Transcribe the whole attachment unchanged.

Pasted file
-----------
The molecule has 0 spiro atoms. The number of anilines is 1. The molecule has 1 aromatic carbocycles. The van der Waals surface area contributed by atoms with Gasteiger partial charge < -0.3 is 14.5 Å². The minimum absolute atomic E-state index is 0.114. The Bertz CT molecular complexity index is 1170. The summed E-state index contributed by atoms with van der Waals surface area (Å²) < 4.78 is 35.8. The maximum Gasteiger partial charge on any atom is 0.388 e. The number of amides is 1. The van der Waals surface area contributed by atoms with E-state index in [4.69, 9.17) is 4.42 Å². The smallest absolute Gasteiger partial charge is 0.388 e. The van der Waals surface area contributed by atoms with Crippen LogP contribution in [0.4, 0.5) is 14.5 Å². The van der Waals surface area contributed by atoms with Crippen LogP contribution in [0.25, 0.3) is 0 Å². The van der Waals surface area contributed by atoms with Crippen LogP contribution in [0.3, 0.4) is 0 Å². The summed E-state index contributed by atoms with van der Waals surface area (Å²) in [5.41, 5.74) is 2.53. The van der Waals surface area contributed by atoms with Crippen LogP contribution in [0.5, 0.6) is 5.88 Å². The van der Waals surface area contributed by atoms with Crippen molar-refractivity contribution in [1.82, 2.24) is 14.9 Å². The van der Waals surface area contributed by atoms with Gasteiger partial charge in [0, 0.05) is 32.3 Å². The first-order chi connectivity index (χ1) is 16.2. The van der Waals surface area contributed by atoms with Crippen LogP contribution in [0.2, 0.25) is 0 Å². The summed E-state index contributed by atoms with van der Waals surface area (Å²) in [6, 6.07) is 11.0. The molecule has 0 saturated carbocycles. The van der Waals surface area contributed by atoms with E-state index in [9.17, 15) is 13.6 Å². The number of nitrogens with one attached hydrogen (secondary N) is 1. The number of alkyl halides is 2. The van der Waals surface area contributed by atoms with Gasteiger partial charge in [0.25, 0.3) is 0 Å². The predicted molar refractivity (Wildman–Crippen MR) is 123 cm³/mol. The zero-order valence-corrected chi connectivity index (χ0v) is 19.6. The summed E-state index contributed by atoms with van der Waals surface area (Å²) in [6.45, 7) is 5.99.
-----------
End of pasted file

The molecule has 0 spiro atoms. The number of anilines is 1. The molecule has 1 aromatic carbocycles. The van der Waals surface area contributed by atoms with Gasteiger partial charge < -0.3 is 14.5 Å². The minimum absolute atomic E-state index is 0.114. The Bertz CT molecular complexity index is 1170. The summed E-state index contributed by atoms with van der Waals surface area (Å²) < 4.78 is 35.8. The maximum Gasteiger partial charge on any atom is 0.388 e. The number of amides is 1. The van der Waals surface area contributed by atoms with E-state index in [4.69, 9.17) is 4.42 Å². The smallest absolute Gasteiger partial charge is 0.388 e. The van der Waals surface area contributed by atoms with Crippen LogP contribution in [0.4, 0.5) is 14.5 Å². The van der Waals surface area contributed by atoms with Crippen LogP contribution in [0.25, 0.3) is 0 Å². The van der Waals surface area contributed by atoms with Crippen LogP contribution in [0.3, 0.4) is 0 Å². The summed E-state index contributed by atoms with van der Waals surface area (Å²) in [5.41, 5.74) is 2.53. The van der Waals surface area contributed by atoms with Crippen LogP contribution in [0.5, 0.6) is 5.88 Å². The van der Waals surface area contributed by atoms with Crippen molar-refractivity contribution in [1.82, 2.24) is 14.9 Å². The van der Waals surface area contributed by atoms with Gasteiger partial charge in [0, 0.05) is 32.3 Å². The first-order chi connectivity index (χ1) is 16.2. The van der Waals surface area contributed by atoms with Crippen LogP contribution in [0.2, 0.25) is 0 Å². The summed E-state index contributed by atoms with van der Waals surface area (Å²) in [6, 6.07) is 11.0. The molecule has 0 saturated carbocycles. The van der Waals surface area contributed by atoms with E-state index in [9.17, 15) is 13.6 Å². The number of nitrogens with one attached hydrogen (secondary N) is 1. The number of alkyl halides is 2. The van der Waals surface area contributed by atoms with Gasteiger partial charge in [0.25, 0.3) is 0 Å². The predicted molar refractivity (Wildman–Crippen MR) is 123 cm³/mol. The zero-order valence-corrected chi connectivity index (χ0v) is 19.6. The summed E-state index contributed by atoms with van der Waals surface area (Å²) in [6.45, 7) is 5.99.